Milk poured down kitchen sinks every year creates a carbon footprint equivalent to thousands of car exhaust emissions, according to a new study.
Scientists say 360,000 tonnes of milk are wasted in the UK each year, creating greenhouse gas emissions amounting to 100,000 tonnes of carbon dioxide.
The University of Edinburgh study said this is the same number emitted by about 20,000 cars annually.
Researchers looking into the environmental impact of food production said eating less meat and cutting down on food waste would save significant greenhouse gas emissions.
They also suggest the food industry could reduce emissions by seeking more efficient ways to use fertilisers.
Dr David Reay, of the university's School of GeoSciences, who led the study, said: "Eating less meat and wasting less food can play a big part in helping to keep a lid on greenhouse gas emissions as the world's population increases."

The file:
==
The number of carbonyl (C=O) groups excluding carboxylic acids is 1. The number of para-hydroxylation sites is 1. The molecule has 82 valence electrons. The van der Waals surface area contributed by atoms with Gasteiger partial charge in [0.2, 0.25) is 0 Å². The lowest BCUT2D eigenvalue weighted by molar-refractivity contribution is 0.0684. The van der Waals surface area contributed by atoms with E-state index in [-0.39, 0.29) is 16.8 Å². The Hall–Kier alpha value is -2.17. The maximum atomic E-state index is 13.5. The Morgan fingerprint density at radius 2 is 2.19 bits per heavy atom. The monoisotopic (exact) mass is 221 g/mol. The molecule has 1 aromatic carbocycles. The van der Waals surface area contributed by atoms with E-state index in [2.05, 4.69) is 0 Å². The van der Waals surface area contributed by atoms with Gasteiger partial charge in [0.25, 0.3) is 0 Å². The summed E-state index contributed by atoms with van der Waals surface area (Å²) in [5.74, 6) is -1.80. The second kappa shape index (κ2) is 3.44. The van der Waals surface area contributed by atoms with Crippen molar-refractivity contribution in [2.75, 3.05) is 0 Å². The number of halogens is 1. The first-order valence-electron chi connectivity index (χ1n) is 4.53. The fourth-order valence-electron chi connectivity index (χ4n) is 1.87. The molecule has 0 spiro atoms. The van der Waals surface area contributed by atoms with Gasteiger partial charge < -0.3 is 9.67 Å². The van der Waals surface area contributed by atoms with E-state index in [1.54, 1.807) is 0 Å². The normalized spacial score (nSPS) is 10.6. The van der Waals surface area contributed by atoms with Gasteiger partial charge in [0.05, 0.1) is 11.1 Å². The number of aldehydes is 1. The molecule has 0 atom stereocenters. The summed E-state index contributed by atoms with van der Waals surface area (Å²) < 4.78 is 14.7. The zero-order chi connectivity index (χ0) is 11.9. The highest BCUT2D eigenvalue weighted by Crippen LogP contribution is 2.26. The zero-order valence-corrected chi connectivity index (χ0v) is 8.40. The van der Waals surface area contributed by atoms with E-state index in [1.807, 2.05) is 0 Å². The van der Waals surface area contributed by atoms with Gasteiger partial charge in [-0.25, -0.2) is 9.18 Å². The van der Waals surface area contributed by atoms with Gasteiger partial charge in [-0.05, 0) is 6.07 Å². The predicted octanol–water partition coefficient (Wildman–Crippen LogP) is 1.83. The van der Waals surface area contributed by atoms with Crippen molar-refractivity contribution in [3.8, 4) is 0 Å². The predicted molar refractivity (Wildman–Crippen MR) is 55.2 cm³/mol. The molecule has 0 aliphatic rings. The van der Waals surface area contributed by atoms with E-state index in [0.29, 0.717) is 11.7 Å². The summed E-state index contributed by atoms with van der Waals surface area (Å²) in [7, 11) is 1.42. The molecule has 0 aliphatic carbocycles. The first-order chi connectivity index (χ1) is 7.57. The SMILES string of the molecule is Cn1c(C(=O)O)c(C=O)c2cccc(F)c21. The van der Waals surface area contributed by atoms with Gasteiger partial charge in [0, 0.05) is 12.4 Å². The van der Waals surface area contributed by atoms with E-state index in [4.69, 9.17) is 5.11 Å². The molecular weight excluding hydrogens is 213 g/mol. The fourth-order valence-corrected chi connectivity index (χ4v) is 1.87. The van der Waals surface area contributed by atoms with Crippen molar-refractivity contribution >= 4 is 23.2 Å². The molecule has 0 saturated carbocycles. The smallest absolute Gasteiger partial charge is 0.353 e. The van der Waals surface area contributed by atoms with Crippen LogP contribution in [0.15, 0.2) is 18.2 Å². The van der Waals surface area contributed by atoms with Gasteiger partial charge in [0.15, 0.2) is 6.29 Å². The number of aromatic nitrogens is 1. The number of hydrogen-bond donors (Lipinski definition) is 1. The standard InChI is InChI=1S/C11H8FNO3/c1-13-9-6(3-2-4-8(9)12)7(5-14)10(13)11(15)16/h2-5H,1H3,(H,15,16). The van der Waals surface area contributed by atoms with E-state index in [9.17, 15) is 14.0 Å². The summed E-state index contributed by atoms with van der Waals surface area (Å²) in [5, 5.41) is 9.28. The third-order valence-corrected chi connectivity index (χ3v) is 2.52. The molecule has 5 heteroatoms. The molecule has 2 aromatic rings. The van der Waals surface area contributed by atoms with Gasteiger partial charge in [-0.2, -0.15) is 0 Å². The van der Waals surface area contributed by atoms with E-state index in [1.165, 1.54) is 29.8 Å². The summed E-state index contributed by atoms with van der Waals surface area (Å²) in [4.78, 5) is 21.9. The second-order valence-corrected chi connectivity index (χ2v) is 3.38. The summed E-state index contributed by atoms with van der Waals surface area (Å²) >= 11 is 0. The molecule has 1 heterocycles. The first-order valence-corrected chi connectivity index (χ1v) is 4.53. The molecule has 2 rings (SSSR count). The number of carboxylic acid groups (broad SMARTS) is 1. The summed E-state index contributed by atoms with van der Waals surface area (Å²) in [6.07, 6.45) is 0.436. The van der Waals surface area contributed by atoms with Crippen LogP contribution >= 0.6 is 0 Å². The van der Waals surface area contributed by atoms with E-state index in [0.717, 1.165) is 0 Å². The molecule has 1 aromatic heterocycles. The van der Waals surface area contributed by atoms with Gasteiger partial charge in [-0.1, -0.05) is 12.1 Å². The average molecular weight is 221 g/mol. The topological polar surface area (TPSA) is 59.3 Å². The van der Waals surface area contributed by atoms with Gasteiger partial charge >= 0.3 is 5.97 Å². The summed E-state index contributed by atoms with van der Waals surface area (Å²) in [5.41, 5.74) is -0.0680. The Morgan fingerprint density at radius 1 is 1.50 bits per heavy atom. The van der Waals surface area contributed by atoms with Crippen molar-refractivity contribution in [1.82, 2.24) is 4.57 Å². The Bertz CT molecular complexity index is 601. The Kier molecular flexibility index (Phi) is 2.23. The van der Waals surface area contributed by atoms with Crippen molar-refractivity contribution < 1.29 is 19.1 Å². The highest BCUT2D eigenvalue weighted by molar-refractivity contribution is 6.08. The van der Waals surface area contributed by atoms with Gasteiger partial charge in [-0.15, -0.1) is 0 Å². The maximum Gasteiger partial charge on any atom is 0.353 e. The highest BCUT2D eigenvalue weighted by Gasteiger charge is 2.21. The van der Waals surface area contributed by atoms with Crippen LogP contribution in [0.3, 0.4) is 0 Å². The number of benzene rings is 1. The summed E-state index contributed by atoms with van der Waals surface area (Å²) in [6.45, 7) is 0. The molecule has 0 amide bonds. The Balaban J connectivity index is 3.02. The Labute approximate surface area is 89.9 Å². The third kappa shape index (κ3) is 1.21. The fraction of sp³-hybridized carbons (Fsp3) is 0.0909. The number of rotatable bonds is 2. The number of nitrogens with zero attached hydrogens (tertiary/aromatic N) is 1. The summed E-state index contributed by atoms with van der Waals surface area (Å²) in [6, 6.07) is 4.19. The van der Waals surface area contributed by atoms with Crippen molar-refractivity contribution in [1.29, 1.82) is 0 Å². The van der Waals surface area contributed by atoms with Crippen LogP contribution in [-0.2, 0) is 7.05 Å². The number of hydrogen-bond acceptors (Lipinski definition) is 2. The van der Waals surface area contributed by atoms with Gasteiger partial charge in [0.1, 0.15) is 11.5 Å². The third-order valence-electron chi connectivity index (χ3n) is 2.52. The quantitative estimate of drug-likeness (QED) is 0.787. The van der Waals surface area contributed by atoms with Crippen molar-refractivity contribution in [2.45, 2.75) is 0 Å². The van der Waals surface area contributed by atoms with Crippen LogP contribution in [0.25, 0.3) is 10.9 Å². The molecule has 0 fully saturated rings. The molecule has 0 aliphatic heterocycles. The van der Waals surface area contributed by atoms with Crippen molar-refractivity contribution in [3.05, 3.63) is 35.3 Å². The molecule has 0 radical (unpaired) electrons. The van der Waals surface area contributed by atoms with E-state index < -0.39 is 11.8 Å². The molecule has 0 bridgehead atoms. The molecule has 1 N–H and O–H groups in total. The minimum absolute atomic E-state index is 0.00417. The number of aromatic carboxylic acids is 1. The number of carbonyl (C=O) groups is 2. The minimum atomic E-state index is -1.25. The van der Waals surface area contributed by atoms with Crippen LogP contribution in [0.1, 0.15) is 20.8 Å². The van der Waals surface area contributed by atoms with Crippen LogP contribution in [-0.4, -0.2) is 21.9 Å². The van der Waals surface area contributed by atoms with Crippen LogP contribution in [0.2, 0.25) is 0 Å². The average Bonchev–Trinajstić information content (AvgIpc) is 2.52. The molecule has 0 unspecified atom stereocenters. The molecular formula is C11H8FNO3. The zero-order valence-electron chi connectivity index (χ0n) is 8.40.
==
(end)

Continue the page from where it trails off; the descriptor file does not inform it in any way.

Researchers also said halving the amount of chicken consumed in the UK and other developed countries to levels eaten in Japan could cut greenhouse gas emissions equivalent to taking 10 million cars off the road.
The research team said figures show if average chicken consumption in developed countries fell from the current level of 26kg each every year to the Japanese average of about 12kg each by 2020, global emissions from poultry would fall below current levels, despite increased output from the developing world.
This would cut the predicted global output of nitrous oxide, a key greenhouse gas, from this source by almost 20%, based on current growth rates, they said.
The study, carried out in collaboration with the University of Aberdeen and partners in Europe and America, was published in Nature Climate Change.
The team arrived at their findings by examining data for global agricultural production of greenhouse gases together with consumption of food in various regions of the world.
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